I've noticed that there are a parallel set of holiday traditions practiced by some Christians that accompany the mainstream holiday traditions practiced by many Americans. What is remarkable about these parallel traditions is that they often seem to involve atheists and other non-Christians. Take Thanksgiving as an example. The mainstream tradition involves gluttony and spending time with extended family one might not get to see regularly. Nothing religious about that whatsoever. However, the parallel tradition some Christians seem to love involves incessantly pointing out that those who don't share their god-belief have nothing to be thankful for.
I ignore Thanksgiving for a few reasons, none of which have anything to do with Christianity. I've never cared for the traditional Thanksgiving meal. What little family I have is far away, and we prefer to visit at other times of the year. And I've never been thrilled with the questionable origins of the holiday (i.e., pretending that some early American immigrants were civil to the natives before deciding to exterminate them).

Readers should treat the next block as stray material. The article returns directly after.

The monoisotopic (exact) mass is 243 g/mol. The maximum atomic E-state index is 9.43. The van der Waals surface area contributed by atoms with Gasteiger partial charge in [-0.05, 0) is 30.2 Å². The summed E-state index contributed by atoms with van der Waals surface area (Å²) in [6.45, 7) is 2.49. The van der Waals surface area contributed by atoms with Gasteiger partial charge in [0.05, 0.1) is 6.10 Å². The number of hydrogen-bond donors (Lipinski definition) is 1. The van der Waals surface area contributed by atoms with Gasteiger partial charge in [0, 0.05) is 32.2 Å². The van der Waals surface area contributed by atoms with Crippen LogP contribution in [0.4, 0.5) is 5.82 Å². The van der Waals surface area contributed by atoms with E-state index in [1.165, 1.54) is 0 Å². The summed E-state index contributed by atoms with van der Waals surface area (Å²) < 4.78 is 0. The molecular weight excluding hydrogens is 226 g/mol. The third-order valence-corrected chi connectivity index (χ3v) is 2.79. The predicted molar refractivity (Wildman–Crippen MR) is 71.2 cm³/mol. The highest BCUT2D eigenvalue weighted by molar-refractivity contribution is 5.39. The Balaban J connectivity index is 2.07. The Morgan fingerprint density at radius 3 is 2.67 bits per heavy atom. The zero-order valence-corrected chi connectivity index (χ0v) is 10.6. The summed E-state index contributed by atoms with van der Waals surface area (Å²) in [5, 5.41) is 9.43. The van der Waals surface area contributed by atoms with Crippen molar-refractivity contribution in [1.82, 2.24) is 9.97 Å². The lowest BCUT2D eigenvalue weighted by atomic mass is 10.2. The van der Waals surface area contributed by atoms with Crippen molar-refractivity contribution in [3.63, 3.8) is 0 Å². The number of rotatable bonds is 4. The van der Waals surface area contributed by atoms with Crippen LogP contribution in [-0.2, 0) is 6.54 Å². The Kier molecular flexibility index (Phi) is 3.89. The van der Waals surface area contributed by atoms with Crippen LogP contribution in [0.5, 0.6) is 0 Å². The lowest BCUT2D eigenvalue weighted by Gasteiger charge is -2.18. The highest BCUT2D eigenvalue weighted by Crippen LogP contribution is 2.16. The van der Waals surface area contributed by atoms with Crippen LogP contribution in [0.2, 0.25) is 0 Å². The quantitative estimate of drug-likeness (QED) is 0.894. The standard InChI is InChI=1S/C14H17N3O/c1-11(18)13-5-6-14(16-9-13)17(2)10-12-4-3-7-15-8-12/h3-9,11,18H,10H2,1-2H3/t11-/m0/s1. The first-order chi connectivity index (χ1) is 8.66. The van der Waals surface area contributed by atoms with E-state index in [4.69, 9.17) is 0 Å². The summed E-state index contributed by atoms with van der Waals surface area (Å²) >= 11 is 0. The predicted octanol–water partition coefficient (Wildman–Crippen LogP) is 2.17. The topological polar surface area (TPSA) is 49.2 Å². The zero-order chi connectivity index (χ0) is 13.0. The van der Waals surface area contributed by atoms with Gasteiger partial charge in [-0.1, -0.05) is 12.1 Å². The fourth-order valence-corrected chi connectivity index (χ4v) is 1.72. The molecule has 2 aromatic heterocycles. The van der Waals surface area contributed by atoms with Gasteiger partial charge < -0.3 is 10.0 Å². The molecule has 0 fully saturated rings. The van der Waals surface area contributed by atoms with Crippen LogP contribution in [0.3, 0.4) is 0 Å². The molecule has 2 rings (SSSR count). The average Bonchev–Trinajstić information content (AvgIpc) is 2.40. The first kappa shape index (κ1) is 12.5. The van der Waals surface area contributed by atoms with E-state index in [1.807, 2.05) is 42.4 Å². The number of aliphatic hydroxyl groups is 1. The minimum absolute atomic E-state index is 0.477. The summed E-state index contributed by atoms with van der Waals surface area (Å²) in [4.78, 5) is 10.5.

But I've encountered quite a few Christians who need to tell me every year around this time, "Of course you don't celebrate Thanksgiving! You don't believe there is anyone to thank." Some will then use this as an opportunity to proselytize (or perhaps they are simply trying to reaffirm their delicate faith). It never gets old, does it? "It must be awful," they say, "to feel gratitude and have nobody to thank."
Still, I'll gladly endure this bit of nonsense because I have plenty for which to be thankful and because I know how much worse it will be next month. That is when some Christians seek to remind everyone how persecuted they are simply because it is no longer as socially acceptable for them to impose the pagan traditions they Christianized on others as it once was.